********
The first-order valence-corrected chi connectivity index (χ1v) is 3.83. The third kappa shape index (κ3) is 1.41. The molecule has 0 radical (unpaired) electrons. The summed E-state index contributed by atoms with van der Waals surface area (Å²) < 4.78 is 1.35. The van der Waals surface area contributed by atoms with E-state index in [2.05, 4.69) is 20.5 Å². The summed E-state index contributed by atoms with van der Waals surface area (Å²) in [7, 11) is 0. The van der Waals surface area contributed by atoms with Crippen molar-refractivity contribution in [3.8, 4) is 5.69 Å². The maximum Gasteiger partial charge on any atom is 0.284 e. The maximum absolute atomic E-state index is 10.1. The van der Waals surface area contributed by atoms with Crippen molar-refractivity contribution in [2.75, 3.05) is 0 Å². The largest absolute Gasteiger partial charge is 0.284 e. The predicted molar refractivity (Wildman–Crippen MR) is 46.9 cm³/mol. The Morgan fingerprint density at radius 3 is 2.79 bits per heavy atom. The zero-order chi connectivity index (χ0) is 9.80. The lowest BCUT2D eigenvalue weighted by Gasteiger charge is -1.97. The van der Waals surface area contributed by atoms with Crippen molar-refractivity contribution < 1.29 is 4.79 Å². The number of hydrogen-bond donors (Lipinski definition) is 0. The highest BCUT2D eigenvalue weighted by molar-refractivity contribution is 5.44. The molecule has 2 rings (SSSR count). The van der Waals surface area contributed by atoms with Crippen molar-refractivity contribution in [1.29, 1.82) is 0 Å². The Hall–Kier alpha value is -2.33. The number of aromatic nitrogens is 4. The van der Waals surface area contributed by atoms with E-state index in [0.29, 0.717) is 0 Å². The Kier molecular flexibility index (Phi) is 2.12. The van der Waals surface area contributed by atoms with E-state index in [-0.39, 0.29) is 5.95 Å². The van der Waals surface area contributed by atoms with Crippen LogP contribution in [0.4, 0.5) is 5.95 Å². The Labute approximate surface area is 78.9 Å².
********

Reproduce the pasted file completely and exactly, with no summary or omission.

The first-order valence-corrected chi connectivity index (χ1v) is 3.83. The third kappa shape index (κ3) is 1.41. The molecule has 0 radical (unpaired) electrons. The summed E-state index contributed by atoms with van der Waals surface area (Å²) < 4.78 is 1.35. The van der Waals surface area contributed by atoms with E-state index in [2.05, 4.69) is 20.5 Å². The summed E-state index contributed by atoms with van der Waals surface area (Å²) in [7, 11) is 0. The van der Waals surface area contributed by atoms with Crippen molar-refractivity contribution in [3.8, 4) is 5.69 Å². The maximum Gasteiger partial charge on any atom is 0.284 e. The maximum absolute atomic E-state index is 10.1. The van der Waals surface area contributed by atoms with Crippen molar-refractivity contribution in [2.75, 3.05) is 0 Å². The largest absolute Gasteiger partial charge is 0.284 e. The predicted molar refractivity (Wildman–Crippen MR) is 46.9 cm³/mol. The Morgan fingerprint density at radius 3 is 2.79 bits per heavy atom. The zero-order chi connectivity index (χ0) is 9.80. The lowest BCUT2D eigenvalue weighted by Gasteiger charge is -1.97. The van der Waals surface area contributed by atoms with Crippen molar-refractivity contribution < 1.29 is 4.79 Å². The number of hydrogen-bond donors (Lipinski definition) is 0. The highest BCUT2D eigenvalue weighted by molar-refractivity contribution is 5.44. The molecule has 2 rings (SSSR count). The van der Waals surface area contributed by atoms with Crippen molar-refractivity contribution in [1.29, 1.82) is 0 Å². The Hall–Kier alpha value is -2.33. The number of aromatic nitrogens is 4. The van der Waals surface area contributed by atoms with E-state index in [0.29, 0.717) is 0 Å². The Kier molecular flexibility index (Phi) is 2.12. The van der Waals surface area contributed by atoms with E-state index in [-0.39, 0.29) is 5.95 Å². The van der Waals surface area contributed by atoms with Crippen LogP contribution in [0.4, 0.5) is 5.95 Å². The Labute approximate surface area is 78.9 Å².